[TLS] TLS 1.3 -> TLS 2.0?

Dave Garrett <davemgarrett@gmail.com> Tue, 30 August 2016 18:19 UTC

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From: Dave Garrett <davemgarrett@gmail.com>
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Date: Tue, 30 Aug 2016 14:19:33 -0400
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Subject: [TLS] TLS 1.3 -> TLS 2.0?
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I occasionally see people ask why we're calling it TLS 1.3 when so much has changed, and I used to simply think that it was too bikesheddy to bother changing at this point. However, now that we've redone negotiation, we have new TLS 1.3+ only cipher suites. The old are not compatible with the new (new codepoints needed for old ciphers) and the new are not backwards compatible with the old (they'll just be ignored). We actually risk misconfiguration in the future if the distinction isn't made clear. I think it's time we just renamed TLS 1.3 to TLS 2.0. There are major changes, so labeling it a major version seems more appropriate.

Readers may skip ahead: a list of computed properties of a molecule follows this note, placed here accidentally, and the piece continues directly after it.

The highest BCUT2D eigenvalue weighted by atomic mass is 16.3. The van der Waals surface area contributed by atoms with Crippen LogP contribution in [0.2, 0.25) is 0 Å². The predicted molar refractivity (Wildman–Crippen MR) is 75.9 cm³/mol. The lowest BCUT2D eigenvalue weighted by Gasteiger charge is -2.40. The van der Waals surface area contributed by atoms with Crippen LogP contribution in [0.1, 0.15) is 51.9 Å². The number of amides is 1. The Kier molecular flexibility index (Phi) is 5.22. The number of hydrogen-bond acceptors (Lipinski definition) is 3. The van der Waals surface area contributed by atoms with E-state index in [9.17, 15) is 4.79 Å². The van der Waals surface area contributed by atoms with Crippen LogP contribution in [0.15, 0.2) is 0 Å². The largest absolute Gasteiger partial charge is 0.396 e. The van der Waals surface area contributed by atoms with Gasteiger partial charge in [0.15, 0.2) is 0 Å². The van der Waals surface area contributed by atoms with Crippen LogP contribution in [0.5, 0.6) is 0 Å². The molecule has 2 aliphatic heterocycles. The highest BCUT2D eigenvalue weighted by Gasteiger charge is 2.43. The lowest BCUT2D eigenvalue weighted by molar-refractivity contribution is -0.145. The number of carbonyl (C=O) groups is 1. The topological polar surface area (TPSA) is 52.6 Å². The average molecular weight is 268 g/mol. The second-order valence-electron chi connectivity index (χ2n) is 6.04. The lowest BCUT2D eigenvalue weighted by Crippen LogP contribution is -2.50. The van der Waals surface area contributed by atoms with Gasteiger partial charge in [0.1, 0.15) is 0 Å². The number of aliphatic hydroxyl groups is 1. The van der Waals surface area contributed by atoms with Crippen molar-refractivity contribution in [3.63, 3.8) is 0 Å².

Note that contrary to what some people seem to think, version numbers are not completely without meaning. To someone who doesn't really know/care that much what TLS is, making sure to use the latest major version of a security protocol carries more weight than a minor version. It also makes it clear that there are new features here (e.g. 0-RTT). There's some de facto standardization in versioning which does carry some useful information. We're not just dealing with programmers here; this stuff needs to be clear for managers and non-professionals. If we want to get everyone upgraded eventually, messaging is important.

Specific proposed changes:
* Mass rename TLS 1.3 to TLS 2.0 in all places (or TLS 2)
* Keep the version ID as { 3, 4 } (already weird counting; changing risks more intolerance)
* Rename the new cipher suites to have a "TLS2_" prefix to be less confusing for the registry & end configuration
* Add a sentence noting the development history here, and that all documents that refer to TLS 1.3 refer to TLS 2.0 (e.g. HTTP/2)

This is a relatively simple set of changes to make that I think can be beneficial in the long run, and is essentially just editorial. Rebranding might not be something everyone really wants to bother with, but if we expect this to be in use for a decade or more (whether we like it or not), we should probably make sure to be as clear as possible at the start.